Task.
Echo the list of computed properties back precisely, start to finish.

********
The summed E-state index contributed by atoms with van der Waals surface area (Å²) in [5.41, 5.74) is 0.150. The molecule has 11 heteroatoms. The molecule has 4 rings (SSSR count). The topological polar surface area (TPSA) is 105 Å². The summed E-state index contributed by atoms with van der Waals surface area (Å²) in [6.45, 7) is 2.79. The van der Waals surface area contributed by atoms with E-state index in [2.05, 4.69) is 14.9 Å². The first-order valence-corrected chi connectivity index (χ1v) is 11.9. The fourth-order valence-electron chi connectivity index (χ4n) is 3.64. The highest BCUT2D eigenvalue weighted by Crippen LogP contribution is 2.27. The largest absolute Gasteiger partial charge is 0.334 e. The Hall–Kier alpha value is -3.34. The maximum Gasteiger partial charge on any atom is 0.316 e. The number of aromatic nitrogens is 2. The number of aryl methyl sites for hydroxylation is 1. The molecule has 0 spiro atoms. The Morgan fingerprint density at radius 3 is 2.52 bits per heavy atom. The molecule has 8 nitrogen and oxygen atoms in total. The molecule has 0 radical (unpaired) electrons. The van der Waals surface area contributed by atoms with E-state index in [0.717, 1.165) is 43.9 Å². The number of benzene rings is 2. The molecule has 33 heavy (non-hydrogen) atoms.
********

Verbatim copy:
The summed E-state index contributed by atoms with van der Waals surface area (Å²) in [5.41, 5.74) is 0.150. The molecule has 11 heteroatoms. The molecule has 4 rings (SSSR count). The topological polar surface area (TPSA) is 105 Å². The summed E-state index contributed by atoms with van der Waals surface area (Å²) in [6.45, 7) is 2.79. The van der Waals surface area contributed by atoms with E-state index in [2.05, 4.69) is 14.9 Å². The first-order valence-corrected chi connectivity index (χ1v) is 11.9. The fourth-order valence-electron chi connectivity index (χ4n) is 3.64. The highest BCUT2D eigenvalue weighted by Crippen LogP contribution is 2.27. The largest absolute Gasteiger partial charge is 0.334 e. The Hall–Kier alpha value is -3.34. The maximum Gasteiger partial charge on any atom is 0.316 e. The number of aromatic nitrogens is 2. The number of aryl methyl sites for hydroxylation is 1. The molecule has 0 spiro atoms. The Morgan fingerprint density at radius 3 is 2.52 bits per heavy atom. The molecule has 8 nitrogen and oxygen atoms in total. The molecule has 0 radical (unpaired) electrons. The van der Waals surface area contributed by atoms with E-state index in [0.717, 1.165) is 43.9 Å². The number of benzene rings is 2. The molecule has 33 heavy (non-hydrogen) atoms.